Statistical approach. In order to test the effect of row spacing on double-crop soybean yield at the individual sites, a linear mixed effects (LME) model was used with row spacing as the main effect and block as the random effect. To test the effect of cover crop interseeding and fall cover crop growth on soybean yield at North, Hayden and East Farms, an LME model was used with cover crop treatments (e.g., no cover crop, cereal rye, cereal rye + crimson clover, etc.) as the main effect and block as the random effect. Additional LME models were used to test the effect of cover crop treatment on spring cover crop biomass production and cover crop N concentration with cover crop treatment as the main effect and block as the random effect. All LME models were run using the lmer function in the nlme package in R (Bates et al., 2015; Pinheiro et al., 2020).

To analyze subsequent corn yields, we tested an ensemble of models with cover crop treatment, N rate, and their interaction as fixed effects and block as the random effect. All LME models for corn yield were run using the lme function in the nlme package in R with the maximum likelihood method (Pinheiro et al., 2020). We first assessed curves describing plateau, linear, quadratic, linear plateau, and quadratic plateau mixed effects models of corn yield response to N rate by cover crop species. Model selection was conducted using likelihood ratio tests on hierarchically nested pairs of models (e.g., adding or removing a single coefficient at a time). The following two models were fit; each coefficient was estimated for each cover crop treatment:

Linear:                        Y = 𝜷1·X + 𝜷0 + BBlock + 𝜺                                                   (1)

Quadratic:                   Y = 𝜷2·X2 + 𝜷1·X + 𝜷0 + BBlock + 𝜺                                       (2)

where Y is the dependent variable [corn grain yield (Mg ha-1)] and X is the N rate (kg ha-1). P is the plateau Y value and XP is the value for X at which the linear or quadratic response meets the plateau. After selecting the model according to the likelihood ratio tests, coefficient contrasts were conducted with the emmeans (Lenth, 2019) and multcomp (Hothorn et al., 2008) packages. Goodness-of-fit for each model was reporting using an R2 analog that is derived from the likelihood ratio test (Magee, 1990; Kramer, 2005):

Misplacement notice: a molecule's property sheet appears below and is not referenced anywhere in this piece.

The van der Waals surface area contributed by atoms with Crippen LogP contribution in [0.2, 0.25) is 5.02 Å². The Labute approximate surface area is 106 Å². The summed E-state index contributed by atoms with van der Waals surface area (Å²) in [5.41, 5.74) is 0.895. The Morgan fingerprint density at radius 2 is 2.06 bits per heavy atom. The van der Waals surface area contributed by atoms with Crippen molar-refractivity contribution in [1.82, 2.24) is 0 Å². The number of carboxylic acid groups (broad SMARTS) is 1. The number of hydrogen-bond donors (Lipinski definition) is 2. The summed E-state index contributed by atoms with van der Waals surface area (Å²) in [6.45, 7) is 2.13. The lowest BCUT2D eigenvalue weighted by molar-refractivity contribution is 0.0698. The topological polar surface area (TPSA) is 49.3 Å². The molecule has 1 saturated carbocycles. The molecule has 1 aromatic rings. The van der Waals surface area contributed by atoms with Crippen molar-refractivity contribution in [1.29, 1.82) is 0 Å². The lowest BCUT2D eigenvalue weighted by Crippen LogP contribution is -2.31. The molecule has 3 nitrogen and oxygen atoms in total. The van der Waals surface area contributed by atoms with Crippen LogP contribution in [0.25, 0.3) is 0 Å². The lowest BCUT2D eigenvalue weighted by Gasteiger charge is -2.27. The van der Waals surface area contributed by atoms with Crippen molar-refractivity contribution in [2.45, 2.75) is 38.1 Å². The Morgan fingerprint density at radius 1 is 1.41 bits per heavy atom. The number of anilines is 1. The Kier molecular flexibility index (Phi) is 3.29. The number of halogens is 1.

R2 = 1-exp(- (2/n)(logLm-logLo))                                                                              (3)

where logLM is the log-likelihood of the model of interest, logLO is log-likelihood of the intercept only model, and n is the number of observations. No transformations were necessary to improve the normality of the soybean yield, cover crop biomass, or corn yield data sets. Analyses were conducted in the R environment for Macintosh (R Core Team, 2020).

At this stage, I have finished collecting and analyzing all of the data pertaining to Project Objectives 1, 2, 3, and 4. 

Research results and discussion:

Objective 1: Quantify the effect of row spacing (36 cm vs 72 cm) on double-crop soybean yield.

Experimental result: No significant differences in soybean yield were detected between narrow (36 cm) and wide (72 cm) row spacing treatments (n.s.) in 6 out of 8 field sites where tested. At the two field sites in 2019 that showed lower yields in wide-row soybean than narrow-row soybean, the differences were minimal and the yields in the wide-row soybean (2.8 and 2.7 Mg ha-1; Fig. 3) were still higher than mean soybean yields across the state of Maryland from 2013-2017 (2.4 Mg ha-1; USDA NASS, 2017). 

At East Farm in 2018, yields were not included in the analysis of the row-spacing effect because the double-crop soybean yield of the narrow-row spacing was not collected at that location due to crop injury. 

Table 5. Double-crop soybean yield means of narrow and wide row spacing treatments (Mg ha-1) with standard error in parentheses. 

 

 

Soybean Yield (Mg ha-1)

 

Farm field

Year

Narrow

(38 cm)

Wide

(76 cm)

 

North Farm

 2017

3.4 (0.2)

3.1 (0.1)

ns

South Farm 

2017

3.8 (0.1)

3.6 (0.1)

ns

Hayden Farm

 2018

2.1 (0.2)

2.2 (0.1)

ns

Carvel Farm

 2018

4.1 (0.3)

3.6 (0.1)

ns

Powder Mill Farm 1

2019

3.1 (0.0)

2.8 (0.1)

ns

Powder Mill Farm 2

2019

3.2 (0.1)

3.0 (0.1)

ns

Powder Mill Farm 3

2019

3.2 (0.1)

2.8 (0.0)

p < 0.05

Powder Mill Farm 4

2019

3.0 (0.0)

2.7 (0.0)

p < 0.05

Figure 1. Double-crop soybean yields comparing narrow (36 cm) and wide (72 cm) row spacing across eight site years (2017-2019). Bars represent the standard error of the mean.  Soybeans were planted and harvested in Maryland in 2017 (North and South Farm), Maryland in 2018 (Hayden Farm), Delaware in 2018 (Carvel Farm), and Maryland in 2019 (Powder Mill Farm).

Objective 2: Evaluate the effect of interseeded cereal rye- legume cover crop mixtures on wide-row double-crop soybean yield.

Experimental results:

  • No significant differences were detected between double-crop soybean yields in the cover crop species treatments at North and East Farm (n.s.; Table 6).
  • At Hayden Farm, the double-crop soybeans without interseeded cover crops yielded more than the treatment plots with interseeded cover crops, except for the cereal rye + red clover treatment. This competitive effect is surprising because the cover crop biomass at this site was lower than at the other field sites. 
  • At South and Carvel Farms, the interseeded cover crop seeds germinated but the seedlings did not survive under the soybean canopy, so double-crop soybean yields were not evaluated at these locations.